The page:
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If my home floods, am I covered?

Friday, September 8, 2017

Water damage to your home and the property inside is a major threat to anyone with assets to protect.

While there are many possible sources of water damage, the damage caused by floods leaves homeowners with the greatest possible financial exposure.

Flood definition: A flood is generally defined as an overflowing of a large amount of water beyond its normal confines, especially over what is normally dry land. Virtually every standard mass-marketed insurance policy excludes all damage caused by a flood. For those who still choose these “standard” insurers, the only way to obtain flood coverage is through the National Flood Insurance Program (NFIP).

The premiums for a flood policy are based on the flood zone where the property is located, and can vary widely. The NFIP policy can be somewhat limited in what coverage it will offer, but may be the only option, particularly for those with coastal properties.

Many people believe you are only in a “flood zone” if your property is located near a body of water, or an area where flooding occurs regularly. The reality is that almost every home in the United States is in a flood zone, with the majority being in “preferred flood zones.” For properties in these zones (B, C and X), a preferred flood policy generally costs less than $400 annually. 

Also important:

  • Flood insurance coverage limits are standard in NFIP policies. The maximum amount which can be purchased is $250,000 for a dwelling, and $100,000 for contents.
  • The claim settlement basis through NFIP will pay for the dwelling on a replacement cost basis if you have purchased the maximum limits ($250,000). The contents are always paid at “actual cash value” (depreciated based on age).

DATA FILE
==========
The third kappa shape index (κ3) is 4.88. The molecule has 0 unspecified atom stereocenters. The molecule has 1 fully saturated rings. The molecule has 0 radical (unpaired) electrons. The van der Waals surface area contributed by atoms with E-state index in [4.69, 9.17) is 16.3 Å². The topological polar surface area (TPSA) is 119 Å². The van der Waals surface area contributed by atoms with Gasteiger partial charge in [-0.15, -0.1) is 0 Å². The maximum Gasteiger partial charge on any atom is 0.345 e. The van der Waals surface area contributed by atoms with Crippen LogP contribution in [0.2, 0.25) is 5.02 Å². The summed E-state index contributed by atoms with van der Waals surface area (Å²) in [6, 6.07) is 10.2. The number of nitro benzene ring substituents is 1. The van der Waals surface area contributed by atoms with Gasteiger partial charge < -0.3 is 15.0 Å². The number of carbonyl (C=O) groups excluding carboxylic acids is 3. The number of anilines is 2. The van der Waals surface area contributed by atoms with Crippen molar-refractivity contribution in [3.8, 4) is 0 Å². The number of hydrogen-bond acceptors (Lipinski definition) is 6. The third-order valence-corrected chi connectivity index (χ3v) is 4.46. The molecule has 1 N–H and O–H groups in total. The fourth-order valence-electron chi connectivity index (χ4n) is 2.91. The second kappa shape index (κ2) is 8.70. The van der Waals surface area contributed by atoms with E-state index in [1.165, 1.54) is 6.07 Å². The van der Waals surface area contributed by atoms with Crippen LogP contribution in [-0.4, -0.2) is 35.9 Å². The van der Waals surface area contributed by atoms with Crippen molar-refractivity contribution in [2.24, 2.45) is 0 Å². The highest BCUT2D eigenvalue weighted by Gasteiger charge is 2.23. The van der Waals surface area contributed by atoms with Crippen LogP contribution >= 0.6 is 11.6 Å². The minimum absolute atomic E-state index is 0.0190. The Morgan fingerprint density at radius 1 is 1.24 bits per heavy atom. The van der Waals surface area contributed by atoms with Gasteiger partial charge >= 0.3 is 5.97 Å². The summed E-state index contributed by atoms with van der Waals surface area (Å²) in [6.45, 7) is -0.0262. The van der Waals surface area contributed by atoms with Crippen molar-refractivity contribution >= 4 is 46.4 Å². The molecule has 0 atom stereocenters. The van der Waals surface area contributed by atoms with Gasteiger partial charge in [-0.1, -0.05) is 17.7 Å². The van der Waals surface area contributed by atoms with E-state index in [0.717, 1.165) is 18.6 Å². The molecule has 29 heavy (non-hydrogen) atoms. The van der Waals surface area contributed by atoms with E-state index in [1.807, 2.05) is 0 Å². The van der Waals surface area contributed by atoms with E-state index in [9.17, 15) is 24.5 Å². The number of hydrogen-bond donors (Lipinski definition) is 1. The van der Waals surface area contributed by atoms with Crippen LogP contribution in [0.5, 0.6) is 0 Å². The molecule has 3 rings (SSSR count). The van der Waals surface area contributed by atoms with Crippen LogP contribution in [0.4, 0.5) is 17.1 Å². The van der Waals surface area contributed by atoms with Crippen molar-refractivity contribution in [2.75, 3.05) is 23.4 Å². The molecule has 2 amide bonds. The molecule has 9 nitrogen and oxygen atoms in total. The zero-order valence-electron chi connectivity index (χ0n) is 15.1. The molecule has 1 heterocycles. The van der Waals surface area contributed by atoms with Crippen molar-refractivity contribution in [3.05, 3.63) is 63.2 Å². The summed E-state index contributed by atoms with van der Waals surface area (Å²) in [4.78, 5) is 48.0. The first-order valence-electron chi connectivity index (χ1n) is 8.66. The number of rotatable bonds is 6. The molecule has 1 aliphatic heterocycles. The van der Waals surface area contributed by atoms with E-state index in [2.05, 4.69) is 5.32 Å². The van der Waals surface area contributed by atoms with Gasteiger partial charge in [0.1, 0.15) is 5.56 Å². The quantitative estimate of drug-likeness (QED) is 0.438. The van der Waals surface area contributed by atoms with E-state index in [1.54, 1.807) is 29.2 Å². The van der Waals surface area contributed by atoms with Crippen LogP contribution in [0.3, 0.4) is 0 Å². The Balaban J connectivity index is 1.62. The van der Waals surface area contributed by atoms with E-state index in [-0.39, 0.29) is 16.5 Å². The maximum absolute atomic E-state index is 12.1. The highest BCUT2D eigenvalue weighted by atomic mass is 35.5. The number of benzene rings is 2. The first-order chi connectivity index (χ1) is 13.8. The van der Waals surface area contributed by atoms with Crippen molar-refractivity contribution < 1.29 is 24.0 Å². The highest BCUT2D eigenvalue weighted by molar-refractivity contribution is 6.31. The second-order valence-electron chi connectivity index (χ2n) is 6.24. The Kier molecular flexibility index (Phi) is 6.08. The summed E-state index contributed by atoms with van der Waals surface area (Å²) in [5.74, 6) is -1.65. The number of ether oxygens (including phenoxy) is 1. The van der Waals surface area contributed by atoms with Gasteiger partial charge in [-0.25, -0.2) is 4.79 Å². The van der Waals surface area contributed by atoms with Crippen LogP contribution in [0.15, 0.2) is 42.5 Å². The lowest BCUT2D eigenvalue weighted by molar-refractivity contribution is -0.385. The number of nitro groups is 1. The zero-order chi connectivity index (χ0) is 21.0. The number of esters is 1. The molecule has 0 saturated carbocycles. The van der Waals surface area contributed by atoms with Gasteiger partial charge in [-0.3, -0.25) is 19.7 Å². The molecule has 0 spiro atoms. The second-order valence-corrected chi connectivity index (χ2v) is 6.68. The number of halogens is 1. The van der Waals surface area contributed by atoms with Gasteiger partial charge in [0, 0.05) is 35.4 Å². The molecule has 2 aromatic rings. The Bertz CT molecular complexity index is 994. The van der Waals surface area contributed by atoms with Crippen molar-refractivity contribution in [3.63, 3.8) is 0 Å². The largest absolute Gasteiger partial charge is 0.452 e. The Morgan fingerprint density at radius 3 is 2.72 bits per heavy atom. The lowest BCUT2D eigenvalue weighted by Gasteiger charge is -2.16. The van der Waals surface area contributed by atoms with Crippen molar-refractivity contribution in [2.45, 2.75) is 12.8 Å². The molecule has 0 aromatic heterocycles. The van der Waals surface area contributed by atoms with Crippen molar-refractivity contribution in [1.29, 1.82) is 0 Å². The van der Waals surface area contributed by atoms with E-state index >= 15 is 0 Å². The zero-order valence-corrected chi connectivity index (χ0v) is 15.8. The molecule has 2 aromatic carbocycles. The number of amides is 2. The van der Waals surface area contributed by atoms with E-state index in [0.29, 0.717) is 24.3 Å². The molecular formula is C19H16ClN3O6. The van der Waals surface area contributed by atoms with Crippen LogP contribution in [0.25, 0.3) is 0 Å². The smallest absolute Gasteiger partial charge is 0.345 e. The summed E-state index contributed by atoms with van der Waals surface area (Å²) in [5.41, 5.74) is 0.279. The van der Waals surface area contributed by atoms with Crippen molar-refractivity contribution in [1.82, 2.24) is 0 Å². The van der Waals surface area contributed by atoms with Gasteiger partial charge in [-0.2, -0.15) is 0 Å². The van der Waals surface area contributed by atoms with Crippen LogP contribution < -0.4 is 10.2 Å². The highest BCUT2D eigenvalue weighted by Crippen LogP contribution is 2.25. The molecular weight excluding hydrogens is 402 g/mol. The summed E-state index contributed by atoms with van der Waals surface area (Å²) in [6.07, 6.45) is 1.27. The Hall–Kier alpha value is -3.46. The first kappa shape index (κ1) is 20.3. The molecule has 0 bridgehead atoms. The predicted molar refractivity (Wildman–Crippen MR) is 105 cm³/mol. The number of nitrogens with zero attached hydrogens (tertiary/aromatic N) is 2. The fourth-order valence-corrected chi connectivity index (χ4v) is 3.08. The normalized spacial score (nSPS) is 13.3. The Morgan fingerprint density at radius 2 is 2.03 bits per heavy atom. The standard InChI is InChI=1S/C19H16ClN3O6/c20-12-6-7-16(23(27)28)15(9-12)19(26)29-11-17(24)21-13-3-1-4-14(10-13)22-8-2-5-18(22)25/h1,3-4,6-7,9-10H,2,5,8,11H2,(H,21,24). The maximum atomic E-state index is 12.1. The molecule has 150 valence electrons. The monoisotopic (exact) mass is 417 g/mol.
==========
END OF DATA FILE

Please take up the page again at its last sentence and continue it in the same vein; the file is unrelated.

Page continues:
• NFIP flood policies do not cover the cost of additional expenses like temporary housing and meals while the residence is inhabitable.
  • The NFIP policy is limited to $2,500 for fine art, furs, jewelry, collectibles and business property.
  • “Excess” flood policies are available for limits exceeding $250,000/ $100,000.

Some statistics that reinforce the need to protect from the financial devastation of a flood:

  • Floods are the number one natural disaster in the United States.
  • Over the past decade, the average flood claim has exceeded $50,000.
  • Midwest (Illinois) flooding is on the rise: One report details flooding in April 2013, which resulted in $465 million in damages, and four fatalities.
  • Hurricane Harvey (August 2017) dumped 50 inches of water onto Texas in just 24 hours, causing $180 billion in damages. Less than 20% of those affected had flood insurance in place. 

Considering the U.S. average of over $15 billion in flood claims annually (and another $10- to $20 billion in uncovered losses), choosing the right solution is paramount.

Material posted on this website is for informational purposes only and does not constitute a legal opinion or medical advice. Contact your legal representative or medical professional for information specific to your legal or medical needs.